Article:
JP1.3 Spatial persistence of accumulated precipitation over monthly time intervals

Monday, 20 June 2005
Stuart A. Foster, Western Kentucky Univ., Bowling Green, KY; and D. R. Taylor, R. Mahmood, and S. Kenworthy

Spatial time series of accumulated precipitation averaged over the scale of climate divisions facilitate analysis of broad trends and historically significant events impacting a region. But they inherently mask climate variability on a smaller scale. Precipitation regimes are often distinguished based on geographic scale. Whereas synoptic-scale processes typically produce more uniform coverage of precipitation over an area, meso-scale processes can result in significant localized variations of a more random nature. In other situations, complex circulation processes can produce reinforcing patterns of precipitation that result in large, but systematic, local variations. Information characterizing the localized variability of accumulated precipitation over a period of time can be particularly important to understanding the characteristics of droughts and their impacts.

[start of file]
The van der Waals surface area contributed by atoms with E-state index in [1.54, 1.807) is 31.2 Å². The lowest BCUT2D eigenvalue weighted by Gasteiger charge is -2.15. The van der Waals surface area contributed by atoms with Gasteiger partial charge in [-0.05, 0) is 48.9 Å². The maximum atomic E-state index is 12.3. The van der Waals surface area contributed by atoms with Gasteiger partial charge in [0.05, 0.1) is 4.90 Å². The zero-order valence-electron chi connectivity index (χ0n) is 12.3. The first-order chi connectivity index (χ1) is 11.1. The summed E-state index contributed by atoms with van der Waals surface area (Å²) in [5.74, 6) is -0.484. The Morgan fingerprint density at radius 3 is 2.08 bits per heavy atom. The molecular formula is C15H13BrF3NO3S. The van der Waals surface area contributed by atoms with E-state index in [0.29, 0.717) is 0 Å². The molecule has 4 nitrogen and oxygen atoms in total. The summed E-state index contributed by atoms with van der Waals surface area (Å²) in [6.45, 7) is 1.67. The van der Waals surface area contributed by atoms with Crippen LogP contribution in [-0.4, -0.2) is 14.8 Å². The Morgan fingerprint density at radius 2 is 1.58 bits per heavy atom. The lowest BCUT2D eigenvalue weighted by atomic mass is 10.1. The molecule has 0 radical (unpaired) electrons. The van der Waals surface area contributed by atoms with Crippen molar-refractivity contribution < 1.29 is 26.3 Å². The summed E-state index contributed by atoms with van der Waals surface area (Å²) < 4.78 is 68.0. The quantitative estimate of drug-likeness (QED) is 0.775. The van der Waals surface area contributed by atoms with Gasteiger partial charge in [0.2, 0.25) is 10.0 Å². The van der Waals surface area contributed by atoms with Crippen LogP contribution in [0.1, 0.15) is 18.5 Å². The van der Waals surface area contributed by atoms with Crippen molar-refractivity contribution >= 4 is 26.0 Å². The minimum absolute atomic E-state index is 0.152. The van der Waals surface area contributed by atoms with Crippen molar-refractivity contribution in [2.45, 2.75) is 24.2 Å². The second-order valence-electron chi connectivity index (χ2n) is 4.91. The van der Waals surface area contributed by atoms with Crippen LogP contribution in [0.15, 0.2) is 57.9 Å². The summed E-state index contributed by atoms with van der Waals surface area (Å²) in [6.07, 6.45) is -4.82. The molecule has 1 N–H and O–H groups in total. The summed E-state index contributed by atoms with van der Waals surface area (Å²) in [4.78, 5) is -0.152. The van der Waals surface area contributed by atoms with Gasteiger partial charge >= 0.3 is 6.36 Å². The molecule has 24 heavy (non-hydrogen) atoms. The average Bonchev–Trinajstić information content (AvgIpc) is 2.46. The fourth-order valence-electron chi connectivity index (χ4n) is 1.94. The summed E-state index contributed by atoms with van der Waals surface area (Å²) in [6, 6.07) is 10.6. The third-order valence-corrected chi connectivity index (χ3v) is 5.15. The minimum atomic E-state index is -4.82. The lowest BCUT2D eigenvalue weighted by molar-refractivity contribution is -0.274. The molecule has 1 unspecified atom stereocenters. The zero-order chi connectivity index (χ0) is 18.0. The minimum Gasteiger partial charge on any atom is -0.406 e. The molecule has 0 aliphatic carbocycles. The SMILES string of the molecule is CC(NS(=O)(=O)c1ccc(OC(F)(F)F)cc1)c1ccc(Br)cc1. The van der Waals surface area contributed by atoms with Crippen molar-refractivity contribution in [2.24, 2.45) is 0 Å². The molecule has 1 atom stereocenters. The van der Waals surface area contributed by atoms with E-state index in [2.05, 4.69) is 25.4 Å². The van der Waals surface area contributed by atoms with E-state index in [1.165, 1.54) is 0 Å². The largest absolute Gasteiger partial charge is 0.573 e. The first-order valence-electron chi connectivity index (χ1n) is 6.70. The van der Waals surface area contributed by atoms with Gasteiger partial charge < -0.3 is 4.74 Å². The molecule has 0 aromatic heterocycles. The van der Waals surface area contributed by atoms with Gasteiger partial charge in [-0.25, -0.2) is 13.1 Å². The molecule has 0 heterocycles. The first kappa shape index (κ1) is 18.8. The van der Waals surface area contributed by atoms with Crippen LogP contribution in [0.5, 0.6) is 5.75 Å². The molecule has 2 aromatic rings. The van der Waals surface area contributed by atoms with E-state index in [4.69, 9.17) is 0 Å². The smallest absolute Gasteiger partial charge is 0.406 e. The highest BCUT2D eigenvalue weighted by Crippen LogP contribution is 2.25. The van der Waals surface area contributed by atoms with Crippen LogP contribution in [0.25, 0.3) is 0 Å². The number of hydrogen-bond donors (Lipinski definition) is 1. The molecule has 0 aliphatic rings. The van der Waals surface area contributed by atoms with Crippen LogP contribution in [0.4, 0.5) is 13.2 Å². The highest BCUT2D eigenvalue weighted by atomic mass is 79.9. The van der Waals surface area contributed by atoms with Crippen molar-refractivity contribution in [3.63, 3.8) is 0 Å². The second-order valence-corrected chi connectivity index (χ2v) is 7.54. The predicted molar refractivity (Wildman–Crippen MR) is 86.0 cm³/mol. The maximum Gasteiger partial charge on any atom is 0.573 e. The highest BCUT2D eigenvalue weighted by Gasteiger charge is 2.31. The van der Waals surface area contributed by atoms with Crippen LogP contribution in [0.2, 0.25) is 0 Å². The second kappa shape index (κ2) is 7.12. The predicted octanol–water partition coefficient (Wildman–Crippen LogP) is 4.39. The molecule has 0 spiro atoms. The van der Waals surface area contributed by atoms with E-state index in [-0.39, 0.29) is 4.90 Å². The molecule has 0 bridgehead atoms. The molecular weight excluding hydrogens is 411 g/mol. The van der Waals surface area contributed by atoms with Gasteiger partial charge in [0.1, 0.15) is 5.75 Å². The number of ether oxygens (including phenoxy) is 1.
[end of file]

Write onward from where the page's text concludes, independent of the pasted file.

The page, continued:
This paper examines the spatial persistence of accumulated precipitation in a region centered on Kentucky and extending into surrounding states. The spatial distribution of precipitation based on as many as 192 stations is analyzed for each month from 1961 through 2000, a total of 480 months. The approach draws upon exploratory geostatistical techniques to development indices designed to differentiate patterns of spatial persistence. The 480 months are then clustered according to the spatial persistence indices. The cohesiveness of the clusters is evaluated and clusters are characterized with respect to seasonality and other climatological dimensions.

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